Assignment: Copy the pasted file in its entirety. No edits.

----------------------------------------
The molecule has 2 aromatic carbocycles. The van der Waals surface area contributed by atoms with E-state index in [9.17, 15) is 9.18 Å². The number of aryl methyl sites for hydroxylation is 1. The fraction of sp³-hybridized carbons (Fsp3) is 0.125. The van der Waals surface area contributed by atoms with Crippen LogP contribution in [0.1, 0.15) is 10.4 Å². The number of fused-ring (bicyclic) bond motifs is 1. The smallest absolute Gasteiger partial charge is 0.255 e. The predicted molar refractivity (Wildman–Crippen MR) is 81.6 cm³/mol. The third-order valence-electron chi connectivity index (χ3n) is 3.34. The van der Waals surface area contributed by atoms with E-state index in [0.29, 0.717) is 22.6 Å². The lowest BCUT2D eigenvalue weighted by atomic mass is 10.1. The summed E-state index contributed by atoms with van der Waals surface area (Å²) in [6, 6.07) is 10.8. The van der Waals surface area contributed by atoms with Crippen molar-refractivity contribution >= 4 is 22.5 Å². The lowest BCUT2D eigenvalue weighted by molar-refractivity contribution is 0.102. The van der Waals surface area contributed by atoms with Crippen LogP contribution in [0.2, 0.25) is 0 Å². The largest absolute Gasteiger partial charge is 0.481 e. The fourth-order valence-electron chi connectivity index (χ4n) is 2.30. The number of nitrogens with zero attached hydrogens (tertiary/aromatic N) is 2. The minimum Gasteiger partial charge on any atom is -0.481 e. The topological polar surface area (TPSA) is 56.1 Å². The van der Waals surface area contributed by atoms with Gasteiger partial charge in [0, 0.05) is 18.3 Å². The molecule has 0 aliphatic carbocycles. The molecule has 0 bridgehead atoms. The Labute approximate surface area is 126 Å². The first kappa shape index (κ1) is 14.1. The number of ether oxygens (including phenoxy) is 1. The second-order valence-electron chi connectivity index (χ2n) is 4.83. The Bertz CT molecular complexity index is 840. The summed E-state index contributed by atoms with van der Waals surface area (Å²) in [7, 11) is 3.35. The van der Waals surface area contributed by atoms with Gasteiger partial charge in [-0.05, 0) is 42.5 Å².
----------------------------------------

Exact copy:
The molecule has 2 aromatic carbocycles. The van der Waals surface area contributed by atoms with E-state index in [9.17, 15) is 9.18 Å². The number of aryl methyl sites for hydroxylation is 1. The fraction of sp³-hybridized carbons (Fsp3) is 0.125. The van der Waals surface area contributed by atoms with Crippen LogP contribution in [0.1, 0.15) is 10.4 Å². The number of fused-ring (bicyclic) bond motifs is 1. The smallest absolute Gasteiger partial charge is 0.255 e. The predicted molar refractivity (Wildman–Crippen MR) is 81.6 cm³/mol. The third-order valence-electron chi connectivity index (χ3n) is 3.34. The van der Waals surface area contributed by atoms with E-state index in [0.29, 0.717) is 22.6 Å². The lowest BCUT2D eigenvalue weighted by atomic mass is 10.1. The summed E-state index contributed by atoms with van der Waals surface area (Å²) in [6, 6.07) is 10.8. The van der Waals surface area contributed by atoms with Crippen molar-refractivity contribution >= 4 is 22.5 Å². The lowest BCUT2D eigenvalue weighted by molar-refractivity contribution is 0.102. The van der Waals surface area contributed by atoms with Crippen LogP contribution in [0.2, 0.25) is 0 Å². The largest absolute Gasteiger partial charge is 0.481 e. The fourth-order valence-electron chi connectivity index (χ4n) is 2.30. The number of nitrogens with zero attached hydrogens (tertiary/aromatic N) is 2. The minimum Gasteiger partial charge on any atom is -0.481 e. The topological polar surface area (TPSA) is 56.1 Å². The van der Waals surface area contributed by atoms with Gasteiger partial charge in [0, 0.05) is 18.3 Å². The molecule has 0 aliphatic carbocycles. The molecule has 0 bridgehead atoms. The Labute approximate surface area is 126 Å². The first kappa shape index (κ1) is 14.1. The number of ether oxygens (including phenoxy) is 1. The second-order valence-electron chi connectivity index (χ2n) is 4.83. The Bertz CT molecular complexity index is 840. The summed E-state index contributed by atoms with van der Waals surface area (Å²) in [7, 11) is 3.35. The van der Waals surface area contributed by atoms with Gasteiger partial charge in [-0.05, 0) is 42.5 Å².